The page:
Filling a gap in the knowledge of the incidence of sexual dysfunction following Thulium YAG vaporesection (ThuVaRP), a recent study found that the risk of erectile dysfunction was 20%, while that of retrograde ejaculation was 56% in a group of patients who had been sexually active before the procedure.
Atlanta-Filling a gap in the knowledge of the incidence of sexual dysfunction following Thulium YAG vaporesection (ThuVaRP), a recent study found that the risk of erectile dysfunction was 20%, while that of retrograde ejaculation was 56% in a group of patients who had been sexually active before the procedure.
First author Raj P. Pal, MBChB, said that 11 of 54 patients treated for bladder outflow obstruction experienced worsening erectile dysfunction following surgery, and retrograde ejaculation occurred in 30 of the 54. In addition, diabetes and preoperative catheterization were found to be correlated comorbidities for retrograde ejaculation (p=.04 and p=.03, respectively); no comorbidities were associated with erectile dysfunction.
Dr. Pal presented these findings at the AUA annual meeting in Atlanta, and they were published in Urologia Internationalis (2012; 88:165-9). At the time of the presentation, he was a urology resident at University Hospitals of Leicester and Leicester General Hospital, Leicester, United Kingdom, working with Masood A. Khan, MD, and colleagues. Dr. Pal is continuing his residency at Royal Derby Hospital, Derby, United Kingdom.
The incidence of erectile dysfunction and retrograde ejaculation was reported at 12 months postoperatively. The effect of variables including cardiovascular disease risk factors, preoperative catheterization, and resection weight on the patients' postoperative sexual function was also evaluated.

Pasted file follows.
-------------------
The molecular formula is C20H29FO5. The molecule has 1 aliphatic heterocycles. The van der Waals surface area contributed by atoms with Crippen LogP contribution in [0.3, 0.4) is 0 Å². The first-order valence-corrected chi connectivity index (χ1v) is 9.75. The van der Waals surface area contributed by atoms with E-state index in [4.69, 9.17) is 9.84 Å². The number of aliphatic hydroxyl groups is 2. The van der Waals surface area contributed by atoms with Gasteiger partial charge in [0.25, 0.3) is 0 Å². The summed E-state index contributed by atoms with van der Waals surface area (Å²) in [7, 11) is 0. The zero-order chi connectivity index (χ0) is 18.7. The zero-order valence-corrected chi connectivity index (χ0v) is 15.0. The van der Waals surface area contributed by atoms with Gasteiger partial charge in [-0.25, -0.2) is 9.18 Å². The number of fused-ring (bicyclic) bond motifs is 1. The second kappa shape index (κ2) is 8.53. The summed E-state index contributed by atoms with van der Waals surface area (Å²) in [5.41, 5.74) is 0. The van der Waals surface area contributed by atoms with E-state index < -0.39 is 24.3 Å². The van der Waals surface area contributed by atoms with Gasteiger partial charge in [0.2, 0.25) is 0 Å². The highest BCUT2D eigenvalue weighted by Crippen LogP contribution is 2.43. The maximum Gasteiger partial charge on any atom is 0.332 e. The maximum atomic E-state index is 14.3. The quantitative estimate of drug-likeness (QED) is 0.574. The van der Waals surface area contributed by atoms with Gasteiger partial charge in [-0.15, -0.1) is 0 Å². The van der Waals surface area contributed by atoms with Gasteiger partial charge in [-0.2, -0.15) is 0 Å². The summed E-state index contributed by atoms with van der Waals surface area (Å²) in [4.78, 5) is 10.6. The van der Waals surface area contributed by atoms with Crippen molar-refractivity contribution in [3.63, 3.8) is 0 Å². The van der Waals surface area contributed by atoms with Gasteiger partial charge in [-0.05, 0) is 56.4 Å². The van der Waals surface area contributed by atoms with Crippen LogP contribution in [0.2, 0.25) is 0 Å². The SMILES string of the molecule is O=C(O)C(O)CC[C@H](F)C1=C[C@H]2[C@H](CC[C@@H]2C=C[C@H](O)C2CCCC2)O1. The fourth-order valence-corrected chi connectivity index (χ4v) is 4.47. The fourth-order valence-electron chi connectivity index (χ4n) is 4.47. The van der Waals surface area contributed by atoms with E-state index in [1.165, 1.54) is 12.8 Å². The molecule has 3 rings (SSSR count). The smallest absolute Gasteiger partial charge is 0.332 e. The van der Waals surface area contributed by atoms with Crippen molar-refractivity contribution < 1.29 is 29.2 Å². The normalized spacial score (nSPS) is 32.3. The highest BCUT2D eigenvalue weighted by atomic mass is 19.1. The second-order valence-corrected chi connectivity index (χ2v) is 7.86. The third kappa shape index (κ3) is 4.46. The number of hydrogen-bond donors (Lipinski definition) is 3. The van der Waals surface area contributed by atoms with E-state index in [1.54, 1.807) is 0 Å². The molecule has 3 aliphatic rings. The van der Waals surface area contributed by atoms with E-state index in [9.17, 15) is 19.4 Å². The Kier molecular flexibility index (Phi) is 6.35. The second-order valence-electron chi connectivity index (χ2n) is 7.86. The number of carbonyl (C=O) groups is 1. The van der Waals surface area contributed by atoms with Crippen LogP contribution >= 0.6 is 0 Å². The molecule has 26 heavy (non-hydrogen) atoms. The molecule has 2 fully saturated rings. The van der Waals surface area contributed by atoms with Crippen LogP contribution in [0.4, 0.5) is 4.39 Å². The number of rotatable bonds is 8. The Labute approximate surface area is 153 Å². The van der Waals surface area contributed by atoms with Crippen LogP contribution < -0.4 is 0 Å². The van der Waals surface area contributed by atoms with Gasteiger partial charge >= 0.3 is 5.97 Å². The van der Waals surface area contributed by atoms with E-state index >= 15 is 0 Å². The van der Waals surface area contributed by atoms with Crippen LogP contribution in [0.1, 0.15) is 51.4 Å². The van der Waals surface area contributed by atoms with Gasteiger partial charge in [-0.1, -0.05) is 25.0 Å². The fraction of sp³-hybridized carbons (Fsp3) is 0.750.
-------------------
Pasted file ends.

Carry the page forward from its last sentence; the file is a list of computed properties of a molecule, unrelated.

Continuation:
While 20% experienced worsening erectile function and 56% had retrograde ejaculation, the remainder of patients had either no change or an improvement in their erectile function or their ejaculate, Dr. Pal reported.
Importance of problem depends on age
Discussing the significance of these findings, Dr. Khan told Urology Times that their importance depends on the age and underlying sexual activity of the individual patient.
"It appears that amongst the older population, only approximately 50% are sexually active. Hence, erectile dysfunction is less likely to be an issue in this age group," said Dr. Khan. "However, younger men will also require prostate surgery and are more likely to be sexually active. In this younger age group, it is likely to pose a greater problem. Retrograde ejaculation, although an irritation, is better tolerated and accepted than erectile dysfunction and is unlikely to have a major impact on the patient."
"Patients will have to be fully counseled preoperatively that laser prostate surgery may have an adverse impact on erectile function as well as ejaculatory function," he added. "However, in a minority, sexual function may improve."
In addition to the association discovered between two preoperative factors-diabetes and preoperative catheterization-and the outcome of the procedure, the investigators found an increased trend of erectile dysfunction in men over the age of 70 years who were diagnosed with hypertension and hypercholesterolemia; however, this was not statistically significant.
While these findings may be helpful in understanding the risk profile of ThuVaRP, the study has several limitations, Dr. Pal said. These include the retrospective design, small size, and the lack of a standardized assessment tool. A larger, prospective study is needed, and the data from traditional transurethral resection procedures, for which ThuVaRP is an alternative, require updating, Dr. Khan said.